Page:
NDP Leader Tom Mulcair says decisions he made around TV debates and the niqab helped sink the party's fortunes with voters.

While admitting he is partly to blame for the NDP's third-place finish, Mulcair insists he should be leading the party into the next election, and will take that message to party members ahead of April's leadership review.

"There were shortcomings in that campaign, and of course I take full responsibility for it," the Montreal-area MP said in an interview with Chris Hall on CBC Radio's The House.

"[The niqab] hurt us terribly. It was measured. I can share with you that the polling we did showed we dropped over 20 points in 48 hours here in Quebec because of the strong stand I took on the niqab," Mulcair said.

'Extremely cautious'

The party was riding high in the polls when former prime minister Stephen Harper called an election last August. Mulcair said a short-sighted desire to hold on to that lead made the party risk-averse.

"We were extremely cautious. We had never been at that level before heading into a campaign and didn't know, perhaps, what to do to manage that lead," Mulcair said. "There was a sense in the campaign team, which was 'OK let's hold on to what we've got.'"

Mulcair has cleaned house since the election. The party's former executive director, Anne McGrath, left Ottawa to work with Premier Rachel Notley in Alberta. His chief of staff, Alain Gaul and his director of communications, Shawn Dearn, among others, were also let go in the wake of the Oct. 19 thumping.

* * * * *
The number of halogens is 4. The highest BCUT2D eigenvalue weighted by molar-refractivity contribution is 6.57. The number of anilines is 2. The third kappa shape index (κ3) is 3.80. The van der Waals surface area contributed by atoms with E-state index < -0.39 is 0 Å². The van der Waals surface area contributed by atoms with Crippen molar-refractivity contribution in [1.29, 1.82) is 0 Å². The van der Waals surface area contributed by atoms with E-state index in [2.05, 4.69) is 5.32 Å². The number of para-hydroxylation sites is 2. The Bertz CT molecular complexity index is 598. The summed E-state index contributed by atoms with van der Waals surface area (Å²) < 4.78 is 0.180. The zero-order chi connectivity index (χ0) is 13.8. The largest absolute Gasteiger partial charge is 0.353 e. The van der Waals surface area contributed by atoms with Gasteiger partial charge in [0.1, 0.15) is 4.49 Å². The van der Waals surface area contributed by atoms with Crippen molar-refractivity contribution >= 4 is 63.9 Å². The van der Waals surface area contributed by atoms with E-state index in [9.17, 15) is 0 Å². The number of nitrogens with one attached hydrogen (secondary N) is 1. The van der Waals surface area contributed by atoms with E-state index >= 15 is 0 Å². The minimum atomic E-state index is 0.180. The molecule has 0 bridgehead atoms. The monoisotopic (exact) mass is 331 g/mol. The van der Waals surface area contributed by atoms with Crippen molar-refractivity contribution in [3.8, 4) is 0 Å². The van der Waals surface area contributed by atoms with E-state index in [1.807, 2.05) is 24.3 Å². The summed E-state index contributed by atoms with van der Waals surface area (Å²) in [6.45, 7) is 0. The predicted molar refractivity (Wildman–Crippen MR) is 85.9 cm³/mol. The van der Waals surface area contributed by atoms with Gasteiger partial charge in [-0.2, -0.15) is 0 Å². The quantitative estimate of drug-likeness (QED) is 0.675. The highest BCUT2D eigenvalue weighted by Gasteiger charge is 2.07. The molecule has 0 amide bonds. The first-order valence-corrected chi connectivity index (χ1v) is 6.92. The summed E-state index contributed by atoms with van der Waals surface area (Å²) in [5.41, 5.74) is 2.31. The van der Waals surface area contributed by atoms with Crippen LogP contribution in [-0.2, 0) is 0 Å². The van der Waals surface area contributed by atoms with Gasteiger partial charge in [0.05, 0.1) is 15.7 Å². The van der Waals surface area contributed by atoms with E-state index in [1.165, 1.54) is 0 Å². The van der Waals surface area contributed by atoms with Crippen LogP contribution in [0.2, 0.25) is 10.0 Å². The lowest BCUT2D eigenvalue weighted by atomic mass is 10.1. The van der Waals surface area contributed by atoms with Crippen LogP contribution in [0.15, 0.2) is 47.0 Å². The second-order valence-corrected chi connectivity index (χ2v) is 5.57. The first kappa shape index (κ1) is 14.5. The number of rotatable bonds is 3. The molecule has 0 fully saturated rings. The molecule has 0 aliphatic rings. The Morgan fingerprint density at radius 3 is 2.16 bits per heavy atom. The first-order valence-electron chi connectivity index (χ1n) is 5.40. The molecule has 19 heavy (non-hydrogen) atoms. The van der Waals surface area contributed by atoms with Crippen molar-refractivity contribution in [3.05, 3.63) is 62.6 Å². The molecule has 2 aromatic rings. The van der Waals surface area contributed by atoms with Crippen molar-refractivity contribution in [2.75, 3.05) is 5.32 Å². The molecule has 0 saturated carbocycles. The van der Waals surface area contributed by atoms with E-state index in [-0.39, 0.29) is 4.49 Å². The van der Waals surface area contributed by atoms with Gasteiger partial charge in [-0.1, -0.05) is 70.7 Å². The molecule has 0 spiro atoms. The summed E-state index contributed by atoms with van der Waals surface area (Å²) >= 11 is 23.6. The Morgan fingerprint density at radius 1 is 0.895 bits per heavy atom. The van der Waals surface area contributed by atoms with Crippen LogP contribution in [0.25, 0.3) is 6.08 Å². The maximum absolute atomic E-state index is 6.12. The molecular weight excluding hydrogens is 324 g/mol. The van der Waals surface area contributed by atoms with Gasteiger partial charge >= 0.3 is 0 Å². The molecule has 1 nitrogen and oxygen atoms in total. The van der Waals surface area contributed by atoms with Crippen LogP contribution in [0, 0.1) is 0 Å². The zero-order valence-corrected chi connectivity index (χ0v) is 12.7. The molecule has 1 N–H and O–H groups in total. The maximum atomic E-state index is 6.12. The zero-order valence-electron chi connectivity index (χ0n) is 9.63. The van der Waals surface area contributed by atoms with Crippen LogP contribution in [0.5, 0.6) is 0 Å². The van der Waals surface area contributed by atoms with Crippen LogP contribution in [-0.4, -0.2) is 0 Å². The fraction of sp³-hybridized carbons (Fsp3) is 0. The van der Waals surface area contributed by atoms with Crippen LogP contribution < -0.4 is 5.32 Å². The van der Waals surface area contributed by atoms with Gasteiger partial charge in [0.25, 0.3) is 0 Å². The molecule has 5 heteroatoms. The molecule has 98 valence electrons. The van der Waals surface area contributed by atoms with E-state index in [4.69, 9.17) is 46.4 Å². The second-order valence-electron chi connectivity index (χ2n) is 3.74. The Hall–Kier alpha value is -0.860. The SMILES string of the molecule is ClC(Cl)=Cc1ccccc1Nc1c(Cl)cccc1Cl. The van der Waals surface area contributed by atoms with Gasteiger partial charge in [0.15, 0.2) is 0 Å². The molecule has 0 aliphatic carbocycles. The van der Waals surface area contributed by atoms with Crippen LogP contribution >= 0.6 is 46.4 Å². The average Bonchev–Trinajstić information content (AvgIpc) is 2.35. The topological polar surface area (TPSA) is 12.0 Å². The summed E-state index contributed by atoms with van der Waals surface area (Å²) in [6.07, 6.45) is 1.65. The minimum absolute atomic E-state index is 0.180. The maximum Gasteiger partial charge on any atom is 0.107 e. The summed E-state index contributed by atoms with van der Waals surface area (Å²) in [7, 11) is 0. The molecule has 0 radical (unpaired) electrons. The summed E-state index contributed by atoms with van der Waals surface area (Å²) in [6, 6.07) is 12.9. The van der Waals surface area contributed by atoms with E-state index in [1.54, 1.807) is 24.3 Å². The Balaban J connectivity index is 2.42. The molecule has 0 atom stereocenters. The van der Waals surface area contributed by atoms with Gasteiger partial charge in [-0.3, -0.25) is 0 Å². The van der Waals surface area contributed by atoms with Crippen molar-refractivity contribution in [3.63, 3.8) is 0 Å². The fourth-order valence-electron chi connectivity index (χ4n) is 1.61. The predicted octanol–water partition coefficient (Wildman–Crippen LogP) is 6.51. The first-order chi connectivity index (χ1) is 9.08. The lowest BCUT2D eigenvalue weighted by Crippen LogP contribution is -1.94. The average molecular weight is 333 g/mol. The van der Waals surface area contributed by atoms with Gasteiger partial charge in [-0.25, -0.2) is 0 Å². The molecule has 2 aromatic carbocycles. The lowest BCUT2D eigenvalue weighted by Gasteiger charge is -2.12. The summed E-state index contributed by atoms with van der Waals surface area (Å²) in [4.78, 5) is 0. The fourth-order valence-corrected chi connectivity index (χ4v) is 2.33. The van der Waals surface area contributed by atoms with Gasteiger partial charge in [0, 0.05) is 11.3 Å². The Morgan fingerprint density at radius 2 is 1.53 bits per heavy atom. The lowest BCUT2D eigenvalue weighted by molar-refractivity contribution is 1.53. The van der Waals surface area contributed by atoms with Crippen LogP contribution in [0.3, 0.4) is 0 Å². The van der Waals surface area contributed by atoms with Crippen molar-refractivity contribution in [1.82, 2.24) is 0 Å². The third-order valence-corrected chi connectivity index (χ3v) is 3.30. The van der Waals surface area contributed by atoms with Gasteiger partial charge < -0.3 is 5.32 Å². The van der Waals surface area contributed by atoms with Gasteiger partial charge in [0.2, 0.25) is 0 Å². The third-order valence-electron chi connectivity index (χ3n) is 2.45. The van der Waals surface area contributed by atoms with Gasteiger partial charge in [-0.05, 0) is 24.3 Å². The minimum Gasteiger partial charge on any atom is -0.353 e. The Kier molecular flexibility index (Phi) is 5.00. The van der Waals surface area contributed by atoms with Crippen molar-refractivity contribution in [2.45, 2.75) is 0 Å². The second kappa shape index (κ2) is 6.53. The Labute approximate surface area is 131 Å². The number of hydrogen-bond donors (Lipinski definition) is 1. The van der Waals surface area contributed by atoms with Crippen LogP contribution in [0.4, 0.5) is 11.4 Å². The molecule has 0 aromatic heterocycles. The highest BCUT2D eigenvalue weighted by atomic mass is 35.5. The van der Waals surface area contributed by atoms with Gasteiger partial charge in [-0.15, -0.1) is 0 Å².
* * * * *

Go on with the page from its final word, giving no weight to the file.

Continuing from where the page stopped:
The choice of which leaders' debates to take part in didn't help either.

When the NDP backed away from its commitment to take part in the English-language broadcast consortium debate — to be broadcast on CBC TV, CTV and Global — it angered some party members who thought Mulcair was passing up an opportunity to reach a large audience.

"A good example [of being too cautious] would be the debates. Which ones did we choose to participate in, which ones we didn't choose to participate in. I was getting advice on that, but ultimately those were my choices. If you look back on it now, it's easy to see that those were not necessarily the best choices," he said.

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Conservative leader Stephen Harper, left, and NDP leader Tom Mulcair shake hands as Liberal leader Justin Trudeau looks on during their introduction prior to the Globe and Mail hosted leaders' debate in Calgary. Mulcair said he made the wrong choices about which debates to partake in. (Sean Kilpatrick/Canadian Press)

In the 2011 election campaign, the English-language debate reached over 10 million Canadians. In 2015, the debates, organized by Maclean's magazine, the Globe & Mail and the Munk Debates, were watched by much smaller audiences with none of them reaching more than 2 million people.

Promises 'overshadowed' by balanced budget pledge

The party's big ticket promises, namely $15 a day daycare and a national pharmacare program, were overshadowed by its commitment to balance the books, Mulcair said.

Long-time party activists have argued that his steadfast commitment to balancing the books, despite worsening economic conditions, hurt the party among its social democratic base and those voters looking for dramatic change.